People like to think of these microbudget independent films by young directors as being very improvised, loosey-goosey, unformed, dashed off, and yet you’re telling me there’s a ton of preparation that goes into it. In a way, it’s ironic how hard one has to work to create that offhand quality.
I know what you mean by that, and I agree. That’s one of the things that frustrates me about the way people refer to a lot of these movies, as if they’re all shot off outlines, and they’re handheld, and they’re all improv-driven. Like they’re all cobbled together in the editing room or something. I’m sure there are directors like that out there, but I’ve never worked that way. The three films of Andrew Bujalski’s that have been out in the world were all shot on film; you can’t dick around too much when you’re shooting on film. Tiny Furniture was shot in a very compressed time frame, and it was very surgical. We all loved the script. We loved Lena’s writing in Tiny Furniture. Why would we want to change it, or improvise it? Tiny Furniture is a very ensemble-driven piece, but it’s very unified in terms of voice. If everybody was improvising all through it, that voice would be diluted and compromised. The same thing is applicable to the HBO show. There are four recurring characters, and they’re all expressions of Lena’s voice as the creator of the show. If we all went nuts and improvised, that voice would be compromised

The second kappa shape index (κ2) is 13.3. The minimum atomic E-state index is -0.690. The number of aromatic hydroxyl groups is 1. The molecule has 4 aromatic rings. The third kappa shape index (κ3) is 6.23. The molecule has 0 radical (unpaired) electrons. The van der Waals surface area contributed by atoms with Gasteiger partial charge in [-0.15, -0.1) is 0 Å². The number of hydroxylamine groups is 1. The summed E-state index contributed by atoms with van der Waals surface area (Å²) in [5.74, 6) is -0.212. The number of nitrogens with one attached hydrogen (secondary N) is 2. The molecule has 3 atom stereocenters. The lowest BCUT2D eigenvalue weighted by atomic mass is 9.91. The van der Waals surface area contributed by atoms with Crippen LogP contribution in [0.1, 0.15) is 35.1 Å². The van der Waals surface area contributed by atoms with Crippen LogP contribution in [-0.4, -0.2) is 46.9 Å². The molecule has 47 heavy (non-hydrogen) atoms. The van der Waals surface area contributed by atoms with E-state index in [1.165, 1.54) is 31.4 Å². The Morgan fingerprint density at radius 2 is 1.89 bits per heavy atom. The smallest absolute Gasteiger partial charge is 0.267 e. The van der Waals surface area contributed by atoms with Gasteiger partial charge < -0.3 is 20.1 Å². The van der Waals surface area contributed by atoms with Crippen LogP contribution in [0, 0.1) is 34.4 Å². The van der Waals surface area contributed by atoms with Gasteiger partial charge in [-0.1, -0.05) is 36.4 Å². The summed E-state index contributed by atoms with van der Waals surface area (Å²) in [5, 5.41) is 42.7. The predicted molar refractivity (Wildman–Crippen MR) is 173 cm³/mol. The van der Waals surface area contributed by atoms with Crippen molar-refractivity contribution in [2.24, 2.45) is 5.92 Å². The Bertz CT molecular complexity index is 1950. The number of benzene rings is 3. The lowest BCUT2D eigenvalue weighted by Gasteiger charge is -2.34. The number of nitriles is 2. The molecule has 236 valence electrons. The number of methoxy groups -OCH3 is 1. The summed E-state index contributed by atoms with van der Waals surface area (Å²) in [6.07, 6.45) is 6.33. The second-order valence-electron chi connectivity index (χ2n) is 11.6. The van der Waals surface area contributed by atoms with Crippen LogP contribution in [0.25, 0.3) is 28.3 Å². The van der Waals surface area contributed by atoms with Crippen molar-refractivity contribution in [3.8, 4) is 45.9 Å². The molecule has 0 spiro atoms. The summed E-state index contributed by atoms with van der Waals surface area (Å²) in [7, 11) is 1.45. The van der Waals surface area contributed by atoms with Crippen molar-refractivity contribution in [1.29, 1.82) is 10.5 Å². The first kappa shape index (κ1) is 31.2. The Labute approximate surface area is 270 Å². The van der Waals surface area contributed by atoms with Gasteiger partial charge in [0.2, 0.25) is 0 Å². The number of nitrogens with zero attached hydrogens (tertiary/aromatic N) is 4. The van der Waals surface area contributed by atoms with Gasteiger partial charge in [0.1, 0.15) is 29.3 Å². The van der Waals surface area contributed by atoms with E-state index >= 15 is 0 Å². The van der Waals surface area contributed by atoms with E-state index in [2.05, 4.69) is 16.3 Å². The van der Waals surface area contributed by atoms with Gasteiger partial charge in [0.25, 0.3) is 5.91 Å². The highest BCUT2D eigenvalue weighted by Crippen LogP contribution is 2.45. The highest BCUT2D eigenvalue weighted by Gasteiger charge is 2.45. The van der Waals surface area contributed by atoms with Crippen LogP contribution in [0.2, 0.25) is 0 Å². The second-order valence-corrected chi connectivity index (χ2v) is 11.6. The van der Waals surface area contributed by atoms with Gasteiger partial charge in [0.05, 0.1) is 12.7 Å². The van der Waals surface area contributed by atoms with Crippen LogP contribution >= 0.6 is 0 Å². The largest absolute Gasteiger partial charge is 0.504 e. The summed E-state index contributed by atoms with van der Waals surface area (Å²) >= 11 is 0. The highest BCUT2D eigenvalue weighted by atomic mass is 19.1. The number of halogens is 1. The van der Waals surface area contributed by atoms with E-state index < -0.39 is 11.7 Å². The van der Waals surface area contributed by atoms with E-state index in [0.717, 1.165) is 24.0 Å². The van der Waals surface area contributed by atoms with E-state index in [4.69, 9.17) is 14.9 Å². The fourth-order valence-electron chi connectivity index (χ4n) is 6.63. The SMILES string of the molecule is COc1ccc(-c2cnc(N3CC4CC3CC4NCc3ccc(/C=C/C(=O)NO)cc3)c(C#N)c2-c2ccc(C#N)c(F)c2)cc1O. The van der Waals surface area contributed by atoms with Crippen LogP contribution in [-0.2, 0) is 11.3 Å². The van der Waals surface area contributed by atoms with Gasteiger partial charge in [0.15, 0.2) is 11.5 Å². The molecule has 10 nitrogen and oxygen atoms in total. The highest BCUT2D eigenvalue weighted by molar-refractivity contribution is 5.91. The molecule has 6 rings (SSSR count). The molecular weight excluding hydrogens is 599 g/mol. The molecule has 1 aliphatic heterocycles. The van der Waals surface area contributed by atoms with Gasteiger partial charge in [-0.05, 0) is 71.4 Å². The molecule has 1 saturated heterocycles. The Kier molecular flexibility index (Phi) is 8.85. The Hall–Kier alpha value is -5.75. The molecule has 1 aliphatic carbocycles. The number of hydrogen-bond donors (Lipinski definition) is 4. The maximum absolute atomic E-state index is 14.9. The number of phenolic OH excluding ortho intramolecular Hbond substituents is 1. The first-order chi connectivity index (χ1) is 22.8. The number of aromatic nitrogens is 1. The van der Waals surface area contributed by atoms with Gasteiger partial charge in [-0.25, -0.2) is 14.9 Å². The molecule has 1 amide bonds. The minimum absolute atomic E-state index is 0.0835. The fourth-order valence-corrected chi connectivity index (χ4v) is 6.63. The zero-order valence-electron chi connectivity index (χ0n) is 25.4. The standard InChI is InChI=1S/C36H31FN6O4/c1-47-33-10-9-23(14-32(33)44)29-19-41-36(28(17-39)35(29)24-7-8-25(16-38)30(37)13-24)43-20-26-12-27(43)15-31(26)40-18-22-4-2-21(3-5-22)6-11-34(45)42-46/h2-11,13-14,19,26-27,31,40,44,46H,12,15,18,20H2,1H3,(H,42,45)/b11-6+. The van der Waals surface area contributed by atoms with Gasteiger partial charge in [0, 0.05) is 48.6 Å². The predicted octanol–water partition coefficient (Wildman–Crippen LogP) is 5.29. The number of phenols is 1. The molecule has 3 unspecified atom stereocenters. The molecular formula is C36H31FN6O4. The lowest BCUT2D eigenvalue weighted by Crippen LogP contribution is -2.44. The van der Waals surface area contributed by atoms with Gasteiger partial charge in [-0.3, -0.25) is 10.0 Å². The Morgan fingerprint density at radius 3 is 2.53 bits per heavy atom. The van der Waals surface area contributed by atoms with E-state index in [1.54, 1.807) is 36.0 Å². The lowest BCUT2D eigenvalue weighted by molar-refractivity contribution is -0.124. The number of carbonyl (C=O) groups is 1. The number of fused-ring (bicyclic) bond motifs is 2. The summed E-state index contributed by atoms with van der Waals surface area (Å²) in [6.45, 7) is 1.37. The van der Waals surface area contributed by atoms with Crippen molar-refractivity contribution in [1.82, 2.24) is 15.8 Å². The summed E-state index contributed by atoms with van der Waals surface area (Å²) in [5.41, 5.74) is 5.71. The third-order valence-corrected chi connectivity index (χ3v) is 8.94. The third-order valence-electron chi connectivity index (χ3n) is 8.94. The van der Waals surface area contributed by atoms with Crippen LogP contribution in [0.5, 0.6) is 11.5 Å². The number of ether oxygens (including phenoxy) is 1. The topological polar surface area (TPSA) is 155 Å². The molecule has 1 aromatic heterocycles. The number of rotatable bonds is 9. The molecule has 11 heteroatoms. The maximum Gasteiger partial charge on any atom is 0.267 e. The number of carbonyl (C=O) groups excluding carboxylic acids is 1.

So, what’s it like being directed by the Coen Brothers?
It was incredible. I was only on the film for a few days, but seeing the way they communicate with their crew, particularly their cinematographer, was really illuminating. They’re like equal parts of this one cinema brain. There’s two of them, so they have to vocalize things to each other, so you’re really seeing inside the mind of a director. Like, when they’d communicate something in the tone of the delivery to an actor, Joel would sort of say, “I feel like it has to come out a little bit less angry, and more confused,” for example. And Ethan would elaborate on that in a way that was seamless, like an extension of that one thought. But if there’s a shot where they’re trying to figure out what angle to shoot from, an ordinary single director might internalize that thought, and just say, “Let’s put the camera here.” But because there are two of them, you hear them discuss the pros and cons of putting a camera somewhere. “It’ll save us a setup later,” that sort of thing. So it’s like you’re really inside their brain. It’s the closest thing I’ve ever had to film school. 

Photo: Larry Busacca/Getty Images